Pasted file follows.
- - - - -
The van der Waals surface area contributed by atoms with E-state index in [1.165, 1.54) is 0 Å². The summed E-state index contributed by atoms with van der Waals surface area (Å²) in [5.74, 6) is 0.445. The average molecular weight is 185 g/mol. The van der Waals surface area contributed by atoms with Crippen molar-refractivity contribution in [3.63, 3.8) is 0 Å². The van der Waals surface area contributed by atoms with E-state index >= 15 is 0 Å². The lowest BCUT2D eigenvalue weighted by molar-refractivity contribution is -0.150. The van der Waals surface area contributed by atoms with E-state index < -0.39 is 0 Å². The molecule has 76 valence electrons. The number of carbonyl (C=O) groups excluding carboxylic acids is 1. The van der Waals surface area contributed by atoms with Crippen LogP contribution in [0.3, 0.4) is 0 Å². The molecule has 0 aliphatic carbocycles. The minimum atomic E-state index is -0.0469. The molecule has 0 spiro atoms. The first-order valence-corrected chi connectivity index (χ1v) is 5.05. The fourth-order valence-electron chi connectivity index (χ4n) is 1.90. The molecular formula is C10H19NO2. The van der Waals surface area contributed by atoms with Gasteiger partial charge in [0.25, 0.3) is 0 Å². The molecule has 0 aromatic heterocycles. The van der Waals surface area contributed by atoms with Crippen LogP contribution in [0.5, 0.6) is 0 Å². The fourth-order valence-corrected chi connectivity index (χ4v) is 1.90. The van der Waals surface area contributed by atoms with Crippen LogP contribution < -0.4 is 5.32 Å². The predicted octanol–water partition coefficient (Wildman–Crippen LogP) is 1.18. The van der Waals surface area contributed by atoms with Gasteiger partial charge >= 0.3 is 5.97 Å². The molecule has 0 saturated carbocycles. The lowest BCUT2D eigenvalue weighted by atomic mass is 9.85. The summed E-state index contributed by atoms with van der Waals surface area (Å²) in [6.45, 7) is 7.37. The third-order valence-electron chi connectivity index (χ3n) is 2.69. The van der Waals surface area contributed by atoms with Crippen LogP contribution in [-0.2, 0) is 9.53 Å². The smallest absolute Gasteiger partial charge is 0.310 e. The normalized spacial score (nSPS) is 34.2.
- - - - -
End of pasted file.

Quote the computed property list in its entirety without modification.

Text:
The van der Waals surface area contributed by atoms with E-state index in [1.165, 1.54) is 0 Å². The summed E-state index contributed by atoms with van der Waals surface area (Å²) in [5.74, 6) is 0.445. The average molecular weight is 185 g/mol. The van der Waals surface area contributed by atoms with Crippen molar-refractivity contribution in [3.63, 3.8) is 0 Å². The van der Waals surface area contributed by atoms with E-state index >= 15 is 0 Å². The lowest BCUT2D eigenvalue weighted by molar-refractivity contribution is -0.150. The van der Waals surface area contributed by atoms with E-state index < -0.39 is 0 Å². The molecule has 76 valence electrons. The number of carbonyl (C=O) groups excluding carboxylic acids is 1. The van der Waals surface area contributed by atoms with Crippen LogP contribution in [0.3, 0.4) is 0 Å². The molecule has 0 aliphatic carbocycles. The minimum atomic E-state index is -0.0469. The molecule has 0 spiro atoms. The first-order valence-corrected chi connectivity index (χ1v) is 5.05. The fourth-order valence-electron chi connectivity index (χ4n) is 1.90. The molecular formula is C10H19NO2. The van der Waals surface area contributed by atoms with Gasteiger partial charge in [0.25, 0.3) is 0 Å². The molecule has 0 aromatic heterocycles. The van der Waals surface area contributed by atoms with Crippen LogP contribution in [0.5, 0.6) is 0 Å². The fourth-order valence-corrected chi connectivity index (χ4v) is 1.90. The van der Waals surface area contributed by atoms with Crippen LogP contribution < -0.4 is 5.32 Å². The predicted octanol–water partition coefficient (Wildman–Crippen LogP) is 1.18. The van der Waals surface area contributed by atoms with Gasteiger partial charge >= 0.3 is 5.97 Å². The molecule has 0 saturated carbocycles. The lowest BCUT2D eigenvalue weighted by atomic mass is 9.85. The summed E-state index contributed by atoms with van der Waals surface area (Å²) in [6.45, 7) is 7.37. The third-order valence-electron chi connectivity index (χ3n) is 2.69. The van der Waals surface area contributed by atoms with Crippen LogP contribution in [-0.2, 0) is 9.53 Å². The smallest absolute Gasteiger partial charge is 0.310 e. The normalized spacial score (nSPS) is 34.2.